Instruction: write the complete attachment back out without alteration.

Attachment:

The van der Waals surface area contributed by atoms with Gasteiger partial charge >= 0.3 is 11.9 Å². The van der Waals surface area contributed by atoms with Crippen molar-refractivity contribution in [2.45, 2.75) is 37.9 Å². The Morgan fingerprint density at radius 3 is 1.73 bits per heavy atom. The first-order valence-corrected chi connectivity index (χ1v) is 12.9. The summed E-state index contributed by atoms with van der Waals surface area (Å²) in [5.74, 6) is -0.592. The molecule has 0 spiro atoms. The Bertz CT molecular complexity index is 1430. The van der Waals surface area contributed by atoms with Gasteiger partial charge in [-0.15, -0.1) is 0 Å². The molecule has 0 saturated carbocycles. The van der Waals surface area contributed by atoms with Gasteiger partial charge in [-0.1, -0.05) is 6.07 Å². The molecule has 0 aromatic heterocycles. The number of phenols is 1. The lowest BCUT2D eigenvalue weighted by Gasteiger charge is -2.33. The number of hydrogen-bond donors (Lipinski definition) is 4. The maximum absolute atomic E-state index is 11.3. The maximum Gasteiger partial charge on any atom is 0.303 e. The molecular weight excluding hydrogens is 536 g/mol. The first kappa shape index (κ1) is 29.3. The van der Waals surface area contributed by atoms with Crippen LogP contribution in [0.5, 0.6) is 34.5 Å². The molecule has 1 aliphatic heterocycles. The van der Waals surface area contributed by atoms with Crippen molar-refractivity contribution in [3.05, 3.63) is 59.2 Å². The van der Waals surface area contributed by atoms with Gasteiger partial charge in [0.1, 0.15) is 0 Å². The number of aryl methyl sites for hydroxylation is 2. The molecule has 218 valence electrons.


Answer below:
The van der Waals surface area contributed by atoms with Gasteiger partial charge >= 0.3 is 11.9 Å². The van der Waals surface area contributed by atoms with Crippen molar-refractivity contribution in [2.45, 2.75) is 37.9 Å². The Morgan fingerprint density at radius 3 is 1.73 bits per heavy atom. The first-order valence-corrected chi connectivity index (χ1v) is 12.9. The summed E-state index contributed by atoms with van der Waals surface area (Å²) in [5.74, 6) is -0.592. The molecule has 0 spiro atoms. The Bertz CT molecular complexity index is 1430. The van der Waals surface area contributed by atoms with Gasteiger partial charge in [-0.15, -0.1) is 0 Å². The molecule has 0 saturated carbocycles. The van der Waals surface area contributed by atoms with Gasteiger partial charge in [-0.1, -0.05) is 6.07 Å². The molecule has 0 aromatic heterocycles. The number of phenols is 1. The lowest BCUT2D eigenvalue weighted by Gasteiger charge is -2.33. The number of hydrogen-bond donors (Lipinski definition) is 4. The maximum absolute atomic E-state index is 11.3. The maximum Gasteiger partial charge on any atom is 0.303 e. The molecular weight excluding hydrogens is 536 g/mol. The first kappa shape index (κ1) is 29.3. The van der Waals surface area contributed by atoms with Crippen LogP contribution in [0.5, 0.6) is 34.5 Å². The molecule has 1 aliphatic heterocycles. The van der Waals surface area contributed by atoms with Crippen molar-refractivity contribution in [3.05, 3.63) is 59.2 Å². The van der Waals surface area contributed by atoms with Gasteiger partial charge in [0.1, 0.15) is 0 Å². The number of aryl methyl sites for hydroxylation is 2. The molecule has 218 valence electrons.